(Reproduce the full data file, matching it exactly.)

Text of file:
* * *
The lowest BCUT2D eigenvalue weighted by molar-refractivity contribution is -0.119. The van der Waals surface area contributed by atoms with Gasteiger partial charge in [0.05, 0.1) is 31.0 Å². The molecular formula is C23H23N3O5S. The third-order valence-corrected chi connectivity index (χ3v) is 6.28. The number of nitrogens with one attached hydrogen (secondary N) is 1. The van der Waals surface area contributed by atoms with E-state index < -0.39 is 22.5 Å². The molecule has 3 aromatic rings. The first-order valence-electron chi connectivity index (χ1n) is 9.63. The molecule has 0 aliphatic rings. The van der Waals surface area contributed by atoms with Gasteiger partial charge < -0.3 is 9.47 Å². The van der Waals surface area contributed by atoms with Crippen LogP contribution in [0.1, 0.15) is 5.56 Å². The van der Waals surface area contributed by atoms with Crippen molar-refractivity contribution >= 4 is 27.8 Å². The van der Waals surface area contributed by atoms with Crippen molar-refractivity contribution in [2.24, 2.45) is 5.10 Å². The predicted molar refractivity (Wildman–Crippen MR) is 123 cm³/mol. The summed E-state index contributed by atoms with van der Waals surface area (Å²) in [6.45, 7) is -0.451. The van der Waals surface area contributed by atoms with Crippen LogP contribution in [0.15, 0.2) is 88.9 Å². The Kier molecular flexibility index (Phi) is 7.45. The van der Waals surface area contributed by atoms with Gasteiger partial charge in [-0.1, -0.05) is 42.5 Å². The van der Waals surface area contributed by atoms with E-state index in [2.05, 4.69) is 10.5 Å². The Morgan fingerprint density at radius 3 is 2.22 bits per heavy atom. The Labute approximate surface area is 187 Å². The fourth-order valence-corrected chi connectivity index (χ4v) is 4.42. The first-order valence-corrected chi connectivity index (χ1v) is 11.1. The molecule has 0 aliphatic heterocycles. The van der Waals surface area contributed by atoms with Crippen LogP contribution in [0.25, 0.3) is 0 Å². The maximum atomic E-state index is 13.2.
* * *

The lowest BCUT2D eigenvalue weighted by molar-refractivity contribution is -0.119. The van der Waals surface area contributed by atoms with Gasteiger partial charge in [0.05, 0.1) is 31.0 Å². The molecular formula is C23H23N3O5S. The third-order valence-corrected chi connectivity index (χ3v) is 6.28. The number of nitrogens with one attached hydrogen (secondary N) is 1. The van der Waals surface area contributed by atoms with E-state index < -0.39 is 22.5 Å². The molecule has 3 aromatic rings. The first-order valence-electron chi connectivity index (χ1n) is 9.63. The molecule has 0 aliphatic rings. The van der Waals surface area contributed by atoms with Gasteiger partial charge < -0.3 is 9.47 Å². The van der Waals surface area contributed by atoms with Crippen LogP contribution in [0.1, 0.15) is 5.56 Å². The van der Waals surface area contributed by atoms with Crippen molar-refractivity contribution >= 4 is 27.8 Å². The van der Waals surface area contributed by atoms with Crippen molar-refractivity contribution in [2.24, 2.45) is 5.10 Å². The predicted molar refractivity (Wildman–Crippen MR) is 123 cm³/mol. The summed E-state index contributed by atoms with van der Waals surface area (Å²) in [6.45, 7) is -0.451. The van der Waals surface area contributed by atoms with Crippen LogP contribution in [0.15, 0.2) is 88.9 Å². The Kier molecular flexibility index (Phi) is 7.45. The van der Waals surface area contributed by atoms with Gasteiger partial charge in [-0.1, -0.05) is 42.5 Å². The van der Waals surface area contributed by atoms with E-state index in [2.05, 4.69) is 10.5 Å². The Morgan fingerprint density at radius 3 is 2.22 bits per heavy atom. The Labute approximate surface area is 187 Å². The fourth-order valence-corrected chi connectivity index (χ4v) is 4.42. The first-order valence-corrected chi connectivity index (χ1v) is 11.1. The molecule has 0 aliphatic heterocycles. The van der Waals surface area contributed by atoms with Crippen LogP contribution in [0.25, 0.3) is 0 Å². The maximum atomic E-state index is 13.2.